By Simon Vozick-Levinson
Updated December 09, 2008 at 12:00 PM EST
Tim Mosenfelder/Getty Images

Some of you out there seem to have spent the weekend battling in the comments trenches about whether guitarist Joe Satriani (pictured) was right to sue Coldplay. For everyone else, a quick recap: Satriani thinks that Coldplay stole a riff for their hit “Viva La Vida” from an instrumental track he released in 2004, so he’s seeking a big payday in court. (Click over to last week’s post to hear the two songs side by side.) Either way, you might be interested in the response that the band just posted on their website:

The lads’ wording is very polite as always, but it doesn’t sound like they’re yielding much ground here. This statement feels like the equivalent of saying, “Look, Joe, you’re cool and all, but could you please f— off now?”

And the more I think about this suit, the more I’m inclined to agree with them. There’s no denying the similarities between the two compositions. But so what? There are a finite number of pleasing riffs in the musical universe. And even though that signature riff overlaps, you don’t have to love Coldplay (or disrespect Joe Satriani, who is a very talented guy) to tell the difference between the final “Viva La Vida” and Satriani’s “If I Could Fly.” Similar is not the same. So unless we’re talking about Coldplay wholesale jacking an entire song, music and lyrics, and republishing it under their own name without any credit — something which they obviously did not do here — I personally don’t see why they owe Satriani anything more than a friendly acknowledgment that he got to that riff first. (And yes, this is the same problem I have with current sampling law, the “My Sweet Lord” verdict, etc.) Of course, it’s far from certain that a judge would see things the same way. What do you think?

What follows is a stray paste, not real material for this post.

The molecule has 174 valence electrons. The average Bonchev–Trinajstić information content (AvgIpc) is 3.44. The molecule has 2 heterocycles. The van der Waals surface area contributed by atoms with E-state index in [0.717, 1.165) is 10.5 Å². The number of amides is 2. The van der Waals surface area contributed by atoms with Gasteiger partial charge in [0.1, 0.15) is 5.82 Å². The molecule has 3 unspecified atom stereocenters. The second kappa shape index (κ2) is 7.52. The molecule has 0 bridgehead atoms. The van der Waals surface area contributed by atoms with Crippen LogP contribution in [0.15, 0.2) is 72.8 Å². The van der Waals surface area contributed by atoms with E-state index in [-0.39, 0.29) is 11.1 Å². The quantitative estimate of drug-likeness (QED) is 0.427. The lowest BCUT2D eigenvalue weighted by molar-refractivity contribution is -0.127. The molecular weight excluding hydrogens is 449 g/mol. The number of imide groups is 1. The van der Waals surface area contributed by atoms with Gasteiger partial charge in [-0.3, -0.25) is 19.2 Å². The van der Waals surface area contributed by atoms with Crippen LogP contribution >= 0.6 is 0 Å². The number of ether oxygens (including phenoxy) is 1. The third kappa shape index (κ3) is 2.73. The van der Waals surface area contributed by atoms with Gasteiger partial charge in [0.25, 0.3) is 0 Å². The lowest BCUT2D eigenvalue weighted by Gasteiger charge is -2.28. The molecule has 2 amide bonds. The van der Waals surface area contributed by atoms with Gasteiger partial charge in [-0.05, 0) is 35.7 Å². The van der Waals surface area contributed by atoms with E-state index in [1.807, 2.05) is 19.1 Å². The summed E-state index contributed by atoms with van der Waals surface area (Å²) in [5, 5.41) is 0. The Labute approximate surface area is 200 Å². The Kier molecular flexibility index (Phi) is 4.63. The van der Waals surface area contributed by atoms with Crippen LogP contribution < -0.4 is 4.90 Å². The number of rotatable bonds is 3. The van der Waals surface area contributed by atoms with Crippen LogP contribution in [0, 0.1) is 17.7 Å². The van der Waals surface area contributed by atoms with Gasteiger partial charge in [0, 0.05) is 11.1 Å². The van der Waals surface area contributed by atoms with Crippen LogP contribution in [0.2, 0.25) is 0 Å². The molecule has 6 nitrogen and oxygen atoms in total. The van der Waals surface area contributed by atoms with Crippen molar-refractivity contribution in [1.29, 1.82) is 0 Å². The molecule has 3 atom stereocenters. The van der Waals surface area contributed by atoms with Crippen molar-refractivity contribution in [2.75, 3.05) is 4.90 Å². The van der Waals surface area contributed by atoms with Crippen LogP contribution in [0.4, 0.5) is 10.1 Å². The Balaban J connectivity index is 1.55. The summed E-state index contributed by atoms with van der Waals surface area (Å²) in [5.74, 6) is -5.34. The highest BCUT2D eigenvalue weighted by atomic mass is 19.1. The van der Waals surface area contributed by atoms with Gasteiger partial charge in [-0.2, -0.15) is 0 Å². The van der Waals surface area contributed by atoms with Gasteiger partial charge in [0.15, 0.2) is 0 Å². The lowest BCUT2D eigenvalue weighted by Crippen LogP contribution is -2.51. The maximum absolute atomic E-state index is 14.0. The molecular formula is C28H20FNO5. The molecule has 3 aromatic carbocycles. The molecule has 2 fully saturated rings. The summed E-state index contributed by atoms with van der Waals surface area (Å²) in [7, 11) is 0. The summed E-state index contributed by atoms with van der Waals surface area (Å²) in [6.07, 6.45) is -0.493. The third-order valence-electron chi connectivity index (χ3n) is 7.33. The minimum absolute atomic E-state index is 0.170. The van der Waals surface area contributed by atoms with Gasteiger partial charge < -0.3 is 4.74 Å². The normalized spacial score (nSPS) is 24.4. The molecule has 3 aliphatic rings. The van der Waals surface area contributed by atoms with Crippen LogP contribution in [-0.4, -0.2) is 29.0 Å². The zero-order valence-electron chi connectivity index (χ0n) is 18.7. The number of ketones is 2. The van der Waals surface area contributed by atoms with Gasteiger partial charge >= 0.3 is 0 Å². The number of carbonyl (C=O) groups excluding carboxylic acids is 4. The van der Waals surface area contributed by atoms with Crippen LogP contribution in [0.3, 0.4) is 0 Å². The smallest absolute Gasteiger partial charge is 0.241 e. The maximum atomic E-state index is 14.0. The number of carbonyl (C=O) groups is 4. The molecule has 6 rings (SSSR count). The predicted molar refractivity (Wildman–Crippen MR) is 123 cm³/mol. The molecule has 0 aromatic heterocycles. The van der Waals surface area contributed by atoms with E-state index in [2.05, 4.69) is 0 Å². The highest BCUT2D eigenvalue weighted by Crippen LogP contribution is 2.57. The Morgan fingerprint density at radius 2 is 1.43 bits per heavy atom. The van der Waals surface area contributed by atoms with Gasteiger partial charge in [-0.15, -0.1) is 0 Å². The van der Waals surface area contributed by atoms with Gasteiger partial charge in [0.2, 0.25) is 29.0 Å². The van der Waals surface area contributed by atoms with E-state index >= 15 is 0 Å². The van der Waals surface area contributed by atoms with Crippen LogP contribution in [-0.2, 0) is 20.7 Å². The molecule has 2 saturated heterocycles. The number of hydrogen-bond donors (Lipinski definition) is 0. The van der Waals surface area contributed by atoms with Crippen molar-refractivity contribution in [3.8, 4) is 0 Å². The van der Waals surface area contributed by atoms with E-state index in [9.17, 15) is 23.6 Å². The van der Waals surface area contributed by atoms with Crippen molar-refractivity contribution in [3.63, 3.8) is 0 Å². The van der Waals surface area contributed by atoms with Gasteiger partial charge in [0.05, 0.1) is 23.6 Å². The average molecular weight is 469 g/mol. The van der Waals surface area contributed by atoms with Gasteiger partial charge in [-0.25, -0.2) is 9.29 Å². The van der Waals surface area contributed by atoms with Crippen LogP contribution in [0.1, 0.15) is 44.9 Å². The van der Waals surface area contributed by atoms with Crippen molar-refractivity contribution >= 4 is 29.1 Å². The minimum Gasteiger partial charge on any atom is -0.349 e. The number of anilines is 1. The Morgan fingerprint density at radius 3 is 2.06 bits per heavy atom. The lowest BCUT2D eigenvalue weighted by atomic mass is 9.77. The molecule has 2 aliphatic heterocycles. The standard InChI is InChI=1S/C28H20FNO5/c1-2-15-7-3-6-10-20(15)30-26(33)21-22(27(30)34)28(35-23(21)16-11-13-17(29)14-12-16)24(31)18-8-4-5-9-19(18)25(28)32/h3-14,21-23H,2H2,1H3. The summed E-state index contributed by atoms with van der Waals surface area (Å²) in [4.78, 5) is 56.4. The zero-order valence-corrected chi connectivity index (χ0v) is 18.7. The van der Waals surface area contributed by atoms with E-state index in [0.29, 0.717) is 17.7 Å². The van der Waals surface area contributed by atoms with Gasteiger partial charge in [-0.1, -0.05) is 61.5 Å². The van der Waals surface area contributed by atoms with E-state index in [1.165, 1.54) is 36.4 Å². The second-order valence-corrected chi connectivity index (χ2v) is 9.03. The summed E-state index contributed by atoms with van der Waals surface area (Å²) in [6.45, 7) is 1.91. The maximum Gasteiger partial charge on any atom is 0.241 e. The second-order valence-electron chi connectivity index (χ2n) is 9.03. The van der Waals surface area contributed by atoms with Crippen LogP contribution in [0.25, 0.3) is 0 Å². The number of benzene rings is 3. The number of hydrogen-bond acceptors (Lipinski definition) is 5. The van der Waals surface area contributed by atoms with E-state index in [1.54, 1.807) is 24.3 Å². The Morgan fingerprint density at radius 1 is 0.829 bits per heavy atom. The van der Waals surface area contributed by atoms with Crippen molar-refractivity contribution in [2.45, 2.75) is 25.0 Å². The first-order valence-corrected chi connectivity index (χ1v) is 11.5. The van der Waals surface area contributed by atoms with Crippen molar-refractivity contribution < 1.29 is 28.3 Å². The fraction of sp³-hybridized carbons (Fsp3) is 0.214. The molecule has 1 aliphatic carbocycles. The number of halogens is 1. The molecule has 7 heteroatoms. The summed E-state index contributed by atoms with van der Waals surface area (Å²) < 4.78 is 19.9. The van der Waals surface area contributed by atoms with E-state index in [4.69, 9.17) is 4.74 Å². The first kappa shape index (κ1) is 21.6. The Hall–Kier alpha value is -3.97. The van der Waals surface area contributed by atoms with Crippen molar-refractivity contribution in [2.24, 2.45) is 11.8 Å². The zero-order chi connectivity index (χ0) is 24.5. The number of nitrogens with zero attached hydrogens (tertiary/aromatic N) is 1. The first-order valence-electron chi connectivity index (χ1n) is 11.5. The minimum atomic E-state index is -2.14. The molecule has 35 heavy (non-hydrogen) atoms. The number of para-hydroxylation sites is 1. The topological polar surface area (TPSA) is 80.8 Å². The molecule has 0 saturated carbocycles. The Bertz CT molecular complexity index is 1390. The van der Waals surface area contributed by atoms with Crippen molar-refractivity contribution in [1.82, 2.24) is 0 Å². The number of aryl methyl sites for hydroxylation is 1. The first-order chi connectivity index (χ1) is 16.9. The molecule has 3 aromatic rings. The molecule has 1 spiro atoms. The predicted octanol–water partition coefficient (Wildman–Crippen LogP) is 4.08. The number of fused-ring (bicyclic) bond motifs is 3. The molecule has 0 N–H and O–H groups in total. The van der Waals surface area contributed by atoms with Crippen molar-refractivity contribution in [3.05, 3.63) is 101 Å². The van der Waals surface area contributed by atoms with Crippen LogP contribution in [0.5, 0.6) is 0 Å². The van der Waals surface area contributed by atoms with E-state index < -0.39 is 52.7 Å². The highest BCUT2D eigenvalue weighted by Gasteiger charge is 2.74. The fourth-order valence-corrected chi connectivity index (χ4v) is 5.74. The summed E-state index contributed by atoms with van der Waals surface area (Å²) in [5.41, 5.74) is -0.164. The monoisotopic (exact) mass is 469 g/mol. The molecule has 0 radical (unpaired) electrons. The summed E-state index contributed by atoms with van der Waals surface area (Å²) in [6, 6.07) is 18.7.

More on Coldplay and suspiciously similar music:
Coldplay is one of EW’s 2008 Entertainers of the Year
They gave EW a sneak preview of Viva La Vida back in May got an exclusive glimpse of one of bassist Guy Berryman’s sketches
2002’s A Rush of Blood to the Head is one of EW’s New Music Classics
EW took a look at a few other soundalike songs in 2006if (imageCredit) {document.write(“Photo Credit: ” + imageCredit);}